public speaking

The art of public speaking: How to lead the masses

Every business owner, whether just starting or experienced, should master the art of public speaking. Not only can you learn to give a memorable presentation, public speaking skills can also make you more effective in business communications, help you become known as a thought leader in your industry and allow you to market your business.

Public speaking skills are not just for giving speeches in front of a large crowd of people. It is equally important to know how to get your points across when talking to employees about their performance or having a difficult conversation with an employee.

Deliver a poor speech, and it can damage more than your personal reputation as an expert. It can reflect poorly upon your business.

Public speaking can be a common source of stress and anxiety in the workplace. Even confident leaders fear public speaking. It rarely comes naturally and takes preparation and practice.

Here are 15 tips to help you learn how to prepare your presentation, overcome anxiety and structure your content effectively.

What are the common pitfalls of public speaking? 

Once you accept a public speaking engagement, your preparation should focus on engaging and informing your audience. Create a visually compelling, thoughtfully composed message that you can deliver well.

Start by avoiding these pitfalls:

1. Don’t read to your audience

Avoid overly wordy slides. Keep your presentation visual. Write your speech before you create the accompanying visuals for each point. You will need to practice your speaking points for each image on a slide.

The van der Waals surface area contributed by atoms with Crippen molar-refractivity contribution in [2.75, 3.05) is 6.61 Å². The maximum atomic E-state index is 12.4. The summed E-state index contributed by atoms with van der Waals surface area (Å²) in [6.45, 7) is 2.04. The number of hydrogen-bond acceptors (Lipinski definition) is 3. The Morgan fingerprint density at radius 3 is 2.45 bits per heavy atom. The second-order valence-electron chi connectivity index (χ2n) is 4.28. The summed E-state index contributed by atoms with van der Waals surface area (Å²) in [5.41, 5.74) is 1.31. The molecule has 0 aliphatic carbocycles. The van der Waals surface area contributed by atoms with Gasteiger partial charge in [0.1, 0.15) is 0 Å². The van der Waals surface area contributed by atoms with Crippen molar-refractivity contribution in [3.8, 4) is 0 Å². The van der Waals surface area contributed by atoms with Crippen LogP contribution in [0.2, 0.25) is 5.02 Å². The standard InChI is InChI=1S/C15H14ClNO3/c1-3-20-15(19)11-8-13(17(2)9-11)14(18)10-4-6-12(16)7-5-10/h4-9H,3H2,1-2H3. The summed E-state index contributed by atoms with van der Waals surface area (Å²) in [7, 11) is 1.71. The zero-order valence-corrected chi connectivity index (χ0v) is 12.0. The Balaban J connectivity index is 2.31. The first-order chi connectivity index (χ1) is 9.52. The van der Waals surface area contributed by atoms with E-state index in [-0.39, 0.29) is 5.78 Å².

2. Don’t leave rehearsing your speech for the day of the presentation

The lack of practice will be evident in your delivery. Experiment using hand gestures for emphasis at certain points in your speech, and feel free to move about the stage intentionally to engage all sections of the audience. Avoid the temptation of last-second changes, as they often lead to lasting regrets on the stage.

3. Avoid “tunnel vision” in your talk by investing time on the creative process

Launch your research efforts with an open mind. Extra time and effort can translate into an original take on a familiar topic and help turn a predictable speech into a memorable talk.

4. Don’t get caught flat footed about potential objections to your talk

Research both sides of your issue so you’re familiar with potential reactions to the topic — particularly if it’s sensitive or controversial. Exploring the other side of the issue will give you the knowledge that can help you handle objections and be better prepared to address them

How can you effectively prepare a speech? 

Rely on time, research and a targeted focus to ensure the best possible results from your public speaking commitment.

1. Success starts with preparation

Allow adequate time for the creative energy to brainstorm ways that will make your speech memorable. Engage your graphics team early to create images and other visuals to get your points across.

Start by thinking about your objective. What is the desired mindset you want to achieve with your audience? Think of that desired result, then work backward as you gather your thoughts.

2. Do your research

Read thought leaders in your industry and experts on the subject you intend to present. Validate your ideas and arguments with the latest data and other evidence-based information.

3. Tailor your presentation to your audience

Look at the demographics of who will be attending your presentation to ensure your content and delivery relates to their needs. Too often, speakers make themselves the “star” of their talk. Make the audience the hero of the story by putting yourself in their shoes.